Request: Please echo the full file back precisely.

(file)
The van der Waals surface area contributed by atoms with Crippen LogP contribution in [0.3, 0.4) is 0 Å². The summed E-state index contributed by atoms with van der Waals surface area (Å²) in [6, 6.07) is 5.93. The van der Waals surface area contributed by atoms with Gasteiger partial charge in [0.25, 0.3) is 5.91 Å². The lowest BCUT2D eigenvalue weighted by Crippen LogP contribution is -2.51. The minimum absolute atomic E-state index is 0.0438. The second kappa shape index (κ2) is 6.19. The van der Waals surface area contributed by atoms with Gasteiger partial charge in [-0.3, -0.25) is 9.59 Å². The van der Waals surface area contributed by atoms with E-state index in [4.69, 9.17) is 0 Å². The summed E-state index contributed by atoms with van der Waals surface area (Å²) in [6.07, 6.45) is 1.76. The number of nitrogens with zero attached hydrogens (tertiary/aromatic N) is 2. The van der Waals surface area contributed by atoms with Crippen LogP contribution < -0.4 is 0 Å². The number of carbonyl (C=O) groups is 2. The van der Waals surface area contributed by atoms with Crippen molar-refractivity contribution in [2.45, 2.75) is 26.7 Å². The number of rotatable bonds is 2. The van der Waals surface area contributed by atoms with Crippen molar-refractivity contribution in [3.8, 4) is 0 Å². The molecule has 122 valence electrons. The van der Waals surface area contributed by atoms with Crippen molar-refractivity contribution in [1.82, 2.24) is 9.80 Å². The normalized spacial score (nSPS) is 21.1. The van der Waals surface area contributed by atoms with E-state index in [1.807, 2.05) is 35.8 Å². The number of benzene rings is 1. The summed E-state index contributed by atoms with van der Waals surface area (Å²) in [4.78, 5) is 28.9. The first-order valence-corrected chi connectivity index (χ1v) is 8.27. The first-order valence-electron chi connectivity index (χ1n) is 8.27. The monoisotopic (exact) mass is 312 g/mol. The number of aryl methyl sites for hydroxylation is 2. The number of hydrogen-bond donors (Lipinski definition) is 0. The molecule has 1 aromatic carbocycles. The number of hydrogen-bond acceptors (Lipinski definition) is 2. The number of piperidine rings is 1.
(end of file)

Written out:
The van der Waals surface area contributed by atoms with Crippen LogP contribution in [0.3, 0.4) is 0 Å². The summed E-state index contributed by atoms with van der Waals surface area (Å²) in [6, 6.07) is 5.93. The van der Waals surface area contributed by atoms with Gasteiger partial charge in [0.25, 0.3) is 5.91 Å². The lowest BCUT2D eigenvalue weighted by Crippen LogP contribution is -2.51. The minimum absolute atomic E-state index is 0.0438. The second kappa shape index (κ2) is 6.19. The van der Waals surface area contributed by atoms with Gasteiger partial charge in [-0.3, -0.25) is 9.59 Å². The van der Waals surface area contributed by atoms with E-state index in [4.69, 9.17) is 0 Å². The summed E-state index contributed by atoms with van der Waals surface area (Å²) in [6.07, 6.45) is 1.76. The number of nitrogens with zero attached hydrogens (tertiary/aromatic N) is 2. The van der Waals surface area contributed by atoms with Crippen LogP contribution < -0.4 is 0 Å². The number of carbonyl (C=O) groups is 2. The van der Waals surface area contributed by atoms with Crippen molar-refractivity contribution in [2.45, 2.75) is 26.7 Å². The number of rotatable bonds is 2. The van der Waals surface area contributed by atoms with Crippen molar-refractivity contribution in [3.8, 4) is 0 Å². The molecule has 122 valence electrons. The van der Waals surface area contributed by atoms with Crippen molar-refractivity contribution in [1.82, 2.24) is 9.80 Å². The normalized spacial score (nSPS) is 21.1. The van der Waals surface area contributed by atoms with E-state index in [1.807, 2.05) is 35.8 Å². The number of benzene rings is 1. The summed E-state index contributed by atoms with van der Waals surface area (Å²) in [4.78, 5) is 28.9. The first-order valence-corrected chi connectivity index (χ1v) is 8.27. The first-order valence-electron chi connectivity index (χ1n) is 8.27. The monoisotopic (exact) mass is 312 g/mol. The number of aryl methyl sites for hydroxylation is 2. The number of hydrogen-bond donors (Lipinski definition) is 0. The molecule has 1 aromatic carbocycles. The number of hydrogen-bond acceptors (Lipinski definition) is 2. The number of piperidine rings is 1.